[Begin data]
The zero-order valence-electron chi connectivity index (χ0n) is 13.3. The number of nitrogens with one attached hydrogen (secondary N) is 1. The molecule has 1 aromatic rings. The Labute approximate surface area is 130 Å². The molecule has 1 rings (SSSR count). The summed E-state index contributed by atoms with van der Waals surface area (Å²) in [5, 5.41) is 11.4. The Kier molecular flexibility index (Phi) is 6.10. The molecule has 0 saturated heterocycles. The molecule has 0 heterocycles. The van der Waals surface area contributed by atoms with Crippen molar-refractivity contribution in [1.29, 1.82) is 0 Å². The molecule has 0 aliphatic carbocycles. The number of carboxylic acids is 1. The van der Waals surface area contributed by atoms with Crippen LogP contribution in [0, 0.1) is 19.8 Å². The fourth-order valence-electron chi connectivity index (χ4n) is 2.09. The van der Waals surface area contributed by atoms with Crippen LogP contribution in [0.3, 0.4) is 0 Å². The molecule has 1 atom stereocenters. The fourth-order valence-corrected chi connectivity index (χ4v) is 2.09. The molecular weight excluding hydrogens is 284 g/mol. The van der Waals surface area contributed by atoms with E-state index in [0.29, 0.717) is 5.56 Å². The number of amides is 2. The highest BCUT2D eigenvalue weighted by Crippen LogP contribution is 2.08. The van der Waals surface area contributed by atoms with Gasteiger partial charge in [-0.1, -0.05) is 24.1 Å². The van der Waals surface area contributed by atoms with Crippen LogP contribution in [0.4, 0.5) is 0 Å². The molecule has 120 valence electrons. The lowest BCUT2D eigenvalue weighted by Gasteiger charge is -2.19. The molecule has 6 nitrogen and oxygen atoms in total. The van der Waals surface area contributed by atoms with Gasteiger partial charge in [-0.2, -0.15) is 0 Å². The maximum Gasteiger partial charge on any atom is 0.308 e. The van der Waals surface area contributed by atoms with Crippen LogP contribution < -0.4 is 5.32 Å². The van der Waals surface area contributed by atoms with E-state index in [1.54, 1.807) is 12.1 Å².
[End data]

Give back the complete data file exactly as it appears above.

The zero-order valence-electron chi connectivity index (χ0n) is 13.3. The number of nitrogens with one attached hydrogen (secondary N) is 1. The molecule has 1 aromatic rings. The Labute approximate surface area is 130 Å². The molecule has 1 rings (SSSR count). The summed E-state index contributed by atoms with van der Waals surface area (Å²) in [5, 5.41) is 11.4. The Kier molecular flexibility index (Phi) is 6.10. The molecule has 0 saturated heterocycles. The molecule has 0 heterocycles. The van der Waals surface area contributed by atoms with Crippen molar-refractivity contribution in [1.29, 1.82) is 0 Å². The molecule has 0 aliphatic carbocycles. The number of carboxylic acids is 1. The van der Waals surface area contributed by atoms with Crippen LogP contribution in [0, 0.1) is 19.8 Å². The fourth-order valence-electron chi connectivity index (χ4n) is 2.09. The van der Waals surface area contributed by atoms with Crippen LogP contribution in [0.3, 0.4) is 0 Å². The molecule has 1 atom stereocenters. The fourth-order valence-corrected chi connectivity index (χ4v) is 2.09. The molecular weight excluding hydrogens is 284 g/mol. The van der Waals surface area contributed by atoms with E-state index in [0.29, 0.717) is 5.56 Å². The number of amides is 2. The highest BCUT2D eigenvalue weighted by Crippen LogP contribution is 2.08. The van der Waals surface area contributed by atoms with Gasteiger partial charge in [-0.1, -0.05) is 24.1 Å². The van der Waals surface area contributed by atoms with Crippen LogP contribution in [0.4, 0.5) is 0 Å². The molecule has 120 valence electrons. The lowest BCUT2D eigenvalue weighted by Gasteiger charge is -2.19. The molecule has 6 nitrogen and oxygen atoms in total. The van der Waals surface area contributed by atoms with Gasteiger partial charge in [-0.2, -0.15) is 0 Å². The maximum Gasteiger partial charge on any atom is 0.308 e. The van der Waals surface area contributed by atoms with Crippen LogP contribution < -0.4 is 5.32 Å². The van der Waals surface area contributed by atoms with E-state index in [1.54, 1.807) is 12.1 Å².